West Ham Utd 3 (Rice 31, Bowen 72, Lanzini 90+4)
Leeds United 1 (Rodrigo 17)
21st May 2023, Premier League
This is starting to feel like death by a thousand cuts! Still, we are not mathematically certain to be relegated but we all know that the inevitable will be confirmed this time next week. The chances of Leeds beating Spurs and, at the same time, of Everton failing to beat or at least draw with Bournemouth feels very unlikely; not impossible of course but, very unlikely!
Once again today Leeds flattered to deceive in the opening half hour with numerous runs through the home defence, particularly by the gangling figure of Patrick Bamford, all causing West Ham problems but, as so often this season, too few of those openings resulted in attempts on goal with the final ball usually wasted, and when we did get shots away they were weak or poorly executed.
When we are good we are still a decent outfit but those periods have become so short-lived every game that we are not giving ourselves a chance. Like the little girl in the story though, when we are bad we are horrid!
So it was again today, a bright start, West Ham looking as if they did have a hangover from their midweek European success, and possibly their players all had one eye on that upcoming Europa Conference League Cup Final. Patrick Bamford looked lively and was breaking through the Hammers' backline seemingly at will. It was just that, as so often this season, we couldn’t confirm that period of supremacy with more than a single goal.
Admittedly, the goal, from the boot of Rodrigo, was yet another classy finish, latching perfectly onto a long throw-in from Weston McKennie to smash the ball into the top corner. It was classic Sam Allardyce methodology!
Maybe that was what West Ham needed to wake them up and soon the balance of the game shifted. Leeds seemed to be sitting back, perhaps trying to follow the lead shown by Nottingham Forest yesterday against Arsenal. Sadly, if that was a tactic, we forgot that defensively we are often a shambles whereas Forest remained disciplined and secure. Yet again, having taken the lead, we then seemed to run out of steam and just let the opposition take over the running of the game. 25 points this season have now been squandered from winning positions in games – another unwanted Premier League record.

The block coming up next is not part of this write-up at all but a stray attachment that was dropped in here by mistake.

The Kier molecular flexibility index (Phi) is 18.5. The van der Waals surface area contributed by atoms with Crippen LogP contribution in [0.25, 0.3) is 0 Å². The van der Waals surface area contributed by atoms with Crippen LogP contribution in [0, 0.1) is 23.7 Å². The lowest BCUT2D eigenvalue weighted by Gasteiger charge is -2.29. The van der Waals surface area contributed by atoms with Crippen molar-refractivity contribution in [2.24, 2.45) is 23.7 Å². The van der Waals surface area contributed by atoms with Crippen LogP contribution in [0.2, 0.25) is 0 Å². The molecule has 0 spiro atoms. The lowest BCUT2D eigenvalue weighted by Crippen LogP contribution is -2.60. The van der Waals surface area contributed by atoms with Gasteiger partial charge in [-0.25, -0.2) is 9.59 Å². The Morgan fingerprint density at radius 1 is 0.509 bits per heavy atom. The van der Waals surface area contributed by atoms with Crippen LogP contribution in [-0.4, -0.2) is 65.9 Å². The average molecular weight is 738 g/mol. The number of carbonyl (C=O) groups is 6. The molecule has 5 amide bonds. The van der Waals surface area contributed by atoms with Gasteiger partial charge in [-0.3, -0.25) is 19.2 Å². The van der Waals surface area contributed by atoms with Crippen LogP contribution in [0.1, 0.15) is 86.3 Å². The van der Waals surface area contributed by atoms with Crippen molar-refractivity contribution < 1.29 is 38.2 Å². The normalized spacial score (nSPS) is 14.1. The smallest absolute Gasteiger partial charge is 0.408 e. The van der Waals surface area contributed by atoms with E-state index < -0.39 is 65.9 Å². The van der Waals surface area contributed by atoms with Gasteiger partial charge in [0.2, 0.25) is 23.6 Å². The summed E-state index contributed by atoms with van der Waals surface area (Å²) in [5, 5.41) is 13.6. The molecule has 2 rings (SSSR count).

The equalising goal bore all the regular hallmarks of so many we’ve conceded this season. A simple give-and-go got Bowen behind the Leeds backline, he clipped the ball to the back post and there was Declan Rice, with two Leeds statues too far away to make a difference, to steer the ball into the net, albeit getting a lucky break as he hit the ball into the turf before it found the top corner. The chant heard minutes earlier that Rice was “Just a sh** Kalvin Phillips” now felt particularly hollow.
We all knew it was then just a matter of time before our defences were breached again and the only surprise was that it took so long. The Hammers finally took the lead in the 72nd minute; it could have happened earlier but for the agility of Joel Robles, the one player to have retained his reputation throughout his brief tenure in the team. This time Danny Ings was able to prod the ball through our static backline to Bowen, who, much the same way he broke through us for the first Hammers goal, this time finished the move himself with a neat placement in off the right post.
Inevitably Leeds were then left to chase the game and perhaps unsurprisingly, the more we chased the worse our control got, the substitutes we were able to call upon sort of tell the story of how lightweight a squad we still have – Greenwood, Roca, Aaronson, Summerville and Willy Gnonto all failing to show enough quality on the ball while it was clear that Rodrigo’s legs had gone and as Allardyce confessed afterwards, there was no suitable replacement for him with Bamford already back in the dressing room with another injury. We can only ponder quite how we came to squander £35 million on a striker considered still to be not ready for a game at this level after almost four months. With possibly our best and most effective player, Adam Forshaw, also only having legs for an hour at a time, inevitably the final half hour was disjointed and, at times, comical.
There was plenty of effort from Leeds but no quality whatsoever, while every time West Ham got hold of the ball they oozed the sort of quality we just can’t seem to find. Some of our play was, quite simply embarrassing at times. The final nail in the coffin of this game, if not the season, came deep into added time as Leeds players tumbled and stumbled missing tackle after tackle allowing West Ham to work their way into the area and then prod the ball home. It could have been the Keystone Cops out there dressed in all white.
There wasn’t too much of a demonstration by the Leeds fans at the final whistle, a few vented their anger at individual players but most realised what many of us have known for months; this squad, particularly now it is denuded of Tyler Adams and Luis Sinisterra, and relying on the tired legs of Forshaw and Rodrigo, just is not good enough, neither collectively nor individually. It is hard to criticise the players on the pitch too much, it’s not their fault they are there, it is the fault of the club’s recruitment over more than two years. Too many players brought in have not been good enough and we’ve not thought through the cover any side needs for key players; the loss of Tyler Adams in particular has killed us.
So many lessons have been there to learn from but we’ve failed to heed them and now we are about to pay the biggest price of all.
West Ham Leeds U
Possession 59% 41%
Shots 19 12
On Target 9 3
Corners 9 5
Fouls 6 11